however GPU thermal throttling was hit, the CPU was ok though but this was due to power
limitations. Both of these seem to be due to the result of the fans being so quiet,
there’s no way for us to boost the fan speed and as a result we are losing performance.
This does mean the machine runs much quieter compared to most gaming laptops I’ve tested,
but it does come at that cost. Overall the build quality of the machine was
decent despite being primarily plastic, the screen wasn’t too bad despite the lower
colour gamut, at least for gaming. It was a little dim and only seems to be available
with a 60Hz option. I liked using the keyboard, small arrow keys aside, the touchpad was ok
but a bit loose feeling and I wasn’t a fan of the ELAN drivers. Despite the smaller battery
we’re getting decent battery life, likely due to the lower powered specs. While the price makes the L340 look attractive,
I’d look for other options with the same specs that have the option of dual channel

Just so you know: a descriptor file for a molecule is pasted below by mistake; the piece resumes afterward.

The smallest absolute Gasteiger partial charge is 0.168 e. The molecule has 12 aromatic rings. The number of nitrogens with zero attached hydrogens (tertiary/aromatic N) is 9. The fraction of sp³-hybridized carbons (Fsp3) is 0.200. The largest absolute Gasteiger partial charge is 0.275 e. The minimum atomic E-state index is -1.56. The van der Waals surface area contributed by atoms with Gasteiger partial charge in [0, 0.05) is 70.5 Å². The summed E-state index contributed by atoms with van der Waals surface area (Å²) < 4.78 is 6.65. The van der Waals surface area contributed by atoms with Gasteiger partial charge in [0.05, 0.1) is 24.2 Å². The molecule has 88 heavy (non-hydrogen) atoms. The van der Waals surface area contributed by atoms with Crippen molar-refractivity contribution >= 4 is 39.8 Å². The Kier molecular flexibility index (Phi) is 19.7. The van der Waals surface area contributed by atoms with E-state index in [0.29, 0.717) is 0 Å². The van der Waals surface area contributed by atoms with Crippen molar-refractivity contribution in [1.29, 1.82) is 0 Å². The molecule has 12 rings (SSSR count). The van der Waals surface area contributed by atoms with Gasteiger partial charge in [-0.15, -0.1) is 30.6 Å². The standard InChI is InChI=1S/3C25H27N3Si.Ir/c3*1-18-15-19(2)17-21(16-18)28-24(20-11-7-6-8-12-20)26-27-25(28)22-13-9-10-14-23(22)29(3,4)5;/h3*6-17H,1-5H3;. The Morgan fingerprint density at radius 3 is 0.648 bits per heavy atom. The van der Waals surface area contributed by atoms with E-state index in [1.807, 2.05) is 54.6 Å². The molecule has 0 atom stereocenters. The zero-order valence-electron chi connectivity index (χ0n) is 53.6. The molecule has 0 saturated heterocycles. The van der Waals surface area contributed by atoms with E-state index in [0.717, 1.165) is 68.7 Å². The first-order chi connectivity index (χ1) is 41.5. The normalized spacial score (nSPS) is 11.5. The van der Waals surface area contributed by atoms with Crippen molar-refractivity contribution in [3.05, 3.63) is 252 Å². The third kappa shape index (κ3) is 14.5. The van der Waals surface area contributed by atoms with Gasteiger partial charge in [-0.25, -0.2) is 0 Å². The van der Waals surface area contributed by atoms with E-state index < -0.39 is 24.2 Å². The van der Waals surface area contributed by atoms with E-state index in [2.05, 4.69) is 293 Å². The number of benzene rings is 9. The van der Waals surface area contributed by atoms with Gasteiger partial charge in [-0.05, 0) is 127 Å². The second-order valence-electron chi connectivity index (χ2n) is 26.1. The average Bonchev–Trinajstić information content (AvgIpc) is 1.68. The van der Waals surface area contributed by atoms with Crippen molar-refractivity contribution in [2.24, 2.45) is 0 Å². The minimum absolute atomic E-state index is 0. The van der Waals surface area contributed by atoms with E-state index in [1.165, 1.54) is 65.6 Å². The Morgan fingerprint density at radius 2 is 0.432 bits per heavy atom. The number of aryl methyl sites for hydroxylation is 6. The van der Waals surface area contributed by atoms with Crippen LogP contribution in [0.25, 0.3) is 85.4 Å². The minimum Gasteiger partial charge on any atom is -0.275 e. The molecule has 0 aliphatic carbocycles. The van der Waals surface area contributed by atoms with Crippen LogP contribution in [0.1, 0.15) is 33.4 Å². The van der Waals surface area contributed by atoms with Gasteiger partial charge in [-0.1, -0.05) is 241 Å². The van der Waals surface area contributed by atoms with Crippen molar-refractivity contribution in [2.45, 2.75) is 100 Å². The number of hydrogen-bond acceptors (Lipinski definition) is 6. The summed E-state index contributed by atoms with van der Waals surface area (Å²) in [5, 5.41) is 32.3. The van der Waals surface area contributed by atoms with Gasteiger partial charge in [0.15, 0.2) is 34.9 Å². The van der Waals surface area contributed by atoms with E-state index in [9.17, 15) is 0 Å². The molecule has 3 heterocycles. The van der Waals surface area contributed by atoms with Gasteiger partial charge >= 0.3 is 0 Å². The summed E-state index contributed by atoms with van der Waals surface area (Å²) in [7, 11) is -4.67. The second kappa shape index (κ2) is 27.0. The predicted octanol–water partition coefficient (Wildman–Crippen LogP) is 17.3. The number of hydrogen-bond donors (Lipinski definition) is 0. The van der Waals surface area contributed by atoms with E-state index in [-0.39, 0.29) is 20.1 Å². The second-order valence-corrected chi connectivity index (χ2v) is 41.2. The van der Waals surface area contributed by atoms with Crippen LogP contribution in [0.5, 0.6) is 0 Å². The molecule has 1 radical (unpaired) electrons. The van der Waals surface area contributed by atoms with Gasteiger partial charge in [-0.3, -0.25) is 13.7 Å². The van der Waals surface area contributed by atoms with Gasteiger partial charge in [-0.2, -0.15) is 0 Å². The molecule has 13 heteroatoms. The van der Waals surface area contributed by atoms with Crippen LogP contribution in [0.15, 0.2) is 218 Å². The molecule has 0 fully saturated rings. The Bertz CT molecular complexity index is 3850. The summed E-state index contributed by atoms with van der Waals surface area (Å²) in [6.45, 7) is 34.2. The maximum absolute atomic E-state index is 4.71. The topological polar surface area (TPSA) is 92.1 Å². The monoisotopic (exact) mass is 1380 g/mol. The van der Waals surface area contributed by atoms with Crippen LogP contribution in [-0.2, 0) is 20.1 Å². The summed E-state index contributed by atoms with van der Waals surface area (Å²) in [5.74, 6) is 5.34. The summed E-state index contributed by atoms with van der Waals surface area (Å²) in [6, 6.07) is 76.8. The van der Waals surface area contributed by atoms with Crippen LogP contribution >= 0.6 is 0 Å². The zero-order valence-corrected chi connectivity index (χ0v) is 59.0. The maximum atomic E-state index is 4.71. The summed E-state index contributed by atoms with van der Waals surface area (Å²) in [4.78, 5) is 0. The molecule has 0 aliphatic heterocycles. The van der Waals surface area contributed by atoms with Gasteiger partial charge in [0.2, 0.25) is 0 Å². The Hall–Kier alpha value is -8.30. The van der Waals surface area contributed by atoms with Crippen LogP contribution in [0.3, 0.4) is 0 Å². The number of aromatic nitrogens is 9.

memory so that you have an upgrade path. With that said though, especially for the configuration
I got at the price, it’s a decent entry level budget friendly gaming laptop which
is still capable of playing modern games. Let me know what you thought about the Lenovo
L340 gaming laptop down in the comments, and if you’re new to the channel consider getting
subscribed for future laptop reviews and tech videos like this one.

Only registered users can comment.

  1. While it was possible to change between two performance modes with the FN+Q shortcut, I've only tested with the better of the two, as the quieter mode was even more restrictive. Additionally the option to swap between these modes was not in the Lenovo Vantage software (as far as I can see).

  2. Hey Jarrod. Can you do you do a comparison of the Acer Nitro 7 (1660 Ti) and the Acer Helios 300 (1660 Ti). I don't know what to get tbh, ,and they are quite similar speced machines. Good work by the way 🙂

  3. nice review, if you're on a budget but needs a laptop with good performance I think this would be a good option other than similarly priced yet lower spec'd laptops that I've seen. And the design isn't loud, it doesn't shout HEY I'M AN EFFIN' GAMING LAPTOP! I really like lenovo's design for gaming laptops now.

  4. i have this pc with i7-9750H (2.60GHz, 12Mo) and GTX 1650 with 16GB RAM and 2 TB+256SSD is that good for 3D Concept artist and some games ?

  5. Hello,